When asked why a manager had not backed up before a catastrophic data loss event, what excuse do you think they had? We believe that there are rebuttals and solutions for any excuse and have put together this list of the common reasons for not performing data backups and why you should go ahead anyway. Do you use any of these excuses? Read on to find out!

1. Your client data is too sensitive

Understandably if you are working on a highly sensitive project, or in an industry such as financial, government or even military, it would be prudent to be extra vigilant, and what worse way to invite data leaks than to have an unsecured backup? However, this is no excuse because today there are multiple alternatives besides having a hard drive sitting in a locked safe. Many online backup services now offer over 256-bit encryption for files (to break it, you would need 50 supercomputers attacking the data for 3×1051 years) and offer 128-bit secure tunneling for delivery of files.

2. You have too much data

Back in the mid-90s, the 3 ½ inch floppy disk was the versatile backup option of choice, with a large 3.1mb to store anything you need. In today’s world, data is measured in terabytes (the equivalent of three hundred thousand floppy disks per terabyte) which makes many previous storage options unrealistic. However, online backup services now offer unlimited storage for a fraction of the cost; from under $10 a month, you can have as much data as you need.

3. You don’t have access to the internet

In previous articles we highlighted the advantages of online data backup solutions; however, they all rely on the fact that your system has near constant access to the internet. So how do we protect against critical data loss events if we have no internet connection? Don’t let this be an excuse, and resort to the old-fashioned method of having a local server (that mirrors to prevent data corruption) or simple USB sticks to back up crucial files.

4. You don’t have enough time to backup

Naturally, with a large amount of data, you may be concerned with how long or how much effort is required to back up all your files. In 2018, an average computer can back up 500gb every 17 minutes. Surprisingly, the bottleneck of backing up data is not the internet connection (the strength of a wireless network can significantly influence speed, so we recommend a hard cable connection) but in fact, the speed of the hard drive. Older hard drives are more limited in transferring files off itself due to read/write speeds and are best to be left overnight. A more modern SSD (Solid State Drive) will be much faster.

If you are backing up to the cloud online, then most services offer an “in the background” data backup, that works quietly and efficiently as you go about your day. This does not require any user input (no dragging of files or forgetting what you backed up last) and will automatically back up your entire drive every day at a specific time.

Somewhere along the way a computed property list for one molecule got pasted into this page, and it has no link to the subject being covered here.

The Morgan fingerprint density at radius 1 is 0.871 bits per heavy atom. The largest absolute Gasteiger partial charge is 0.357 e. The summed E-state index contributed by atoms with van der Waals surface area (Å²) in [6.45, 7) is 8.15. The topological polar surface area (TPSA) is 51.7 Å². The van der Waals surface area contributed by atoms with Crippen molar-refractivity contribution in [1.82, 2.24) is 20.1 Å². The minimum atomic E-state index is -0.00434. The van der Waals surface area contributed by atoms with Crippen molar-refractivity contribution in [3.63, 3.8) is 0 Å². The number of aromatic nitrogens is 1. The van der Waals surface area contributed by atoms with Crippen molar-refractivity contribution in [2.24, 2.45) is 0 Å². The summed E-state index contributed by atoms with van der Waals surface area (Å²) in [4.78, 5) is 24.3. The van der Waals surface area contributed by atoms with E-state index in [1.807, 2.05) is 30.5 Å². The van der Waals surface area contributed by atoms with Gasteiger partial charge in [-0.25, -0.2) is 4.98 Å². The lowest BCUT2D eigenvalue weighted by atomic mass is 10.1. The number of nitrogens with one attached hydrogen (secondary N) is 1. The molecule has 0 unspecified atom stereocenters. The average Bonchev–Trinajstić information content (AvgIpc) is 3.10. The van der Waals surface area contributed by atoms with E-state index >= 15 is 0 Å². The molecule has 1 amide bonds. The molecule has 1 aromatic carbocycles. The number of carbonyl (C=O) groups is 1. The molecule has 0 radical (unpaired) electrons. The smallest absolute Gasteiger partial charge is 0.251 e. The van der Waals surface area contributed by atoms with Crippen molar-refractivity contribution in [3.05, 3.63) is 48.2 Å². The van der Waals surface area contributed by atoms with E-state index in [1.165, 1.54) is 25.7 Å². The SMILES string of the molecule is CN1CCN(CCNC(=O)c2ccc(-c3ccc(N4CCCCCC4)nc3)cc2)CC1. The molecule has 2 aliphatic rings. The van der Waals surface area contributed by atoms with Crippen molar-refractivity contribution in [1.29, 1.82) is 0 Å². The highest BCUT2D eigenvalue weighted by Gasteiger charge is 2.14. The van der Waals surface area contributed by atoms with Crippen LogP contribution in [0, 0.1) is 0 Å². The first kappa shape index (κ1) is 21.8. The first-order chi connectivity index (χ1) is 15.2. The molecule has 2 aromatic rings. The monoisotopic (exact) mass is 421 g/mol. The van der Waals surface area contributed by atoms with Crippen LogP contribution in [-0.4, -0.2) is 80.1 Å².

5. You only back up final versions

You want to be efficient and only backup the final work delivered to clients, or important milestones, so you don’t bother with day by day or even hourly backups. This is the wrong backup mentality because although you might not lose data if your system goes down between backups, you will never know what ‘subtle’ data you have lost forever. It’s the equivalent of having a brilliant idea and not writing it down. Don’t do your work twice but do it right the first time.

6. Bonus: You already backed up, but hard drives can fail at any time

If you have made it this far without falling prey to one of the above excuses, you might consider yourself lucky. But what if we told you that just because you backed up, it does not mean your data is safe. All methods of data storage can and will fail. As a data backup practitioner, you need to keep in mind in what medium you have placed your item, and how long you can expect it to last. Here is a list of the most common data types and when you will need to replace them.

  • Floppy disk – 2 years of constant use, or up to 15 years when the magnetic disk fails.
  • Magnetic tape, including digital tapes – 10 years of use, or 30 years of little use.
  • Hard drives – 2–5 years of constant use, or 30 years when dormant.
  • Solid state drive (SSD) – up to 5–10 years with constant use.
  • CDs and DVDs – 2–5 years of constant use. Yes, they are the shortest lifespan on this list, that’s why they are so cheap.
  • USB sticks – Up to 10 years, but you are more likely to lose the USB before the data expires. Plus USB drives are continually changing, and soon the interface technology may be lost forever. Some devices, especially from Apple, no longer come with the standard USB 2.0 drive.
  • Vinyl Records / M Disk – Like a CD/DVD but with the actual data pressed into the surface. While not practical for data backup technically can last for hundreds of years.

Backing up data on the cloud will technically last forever, but some key ideas to note:

  • The cloud is still susceptible to the problems of companies that run them. If the firm hosting your files goes out of business, what happens to their servers?
  • What if you lose access to the internet? The data might still exist, but it is essentially unreachable.
  • Format aging. Ironically, your files might exist for so long that there is no program or operating system left to read them. Sometimes, a company chooses to no longer update their software (For example, Apple not updating Final Cut Pro, its movie editing software, in 2007, causing .FCP files to be obsolete in a few years.) In extreme cases, the files become obsolete so fast that they are left behind (e.g., Macromedia Flash files were quickly replaced by html5 overnight).

Written by Alexandre Painchaud Content Marketing Specialist @ SherWeb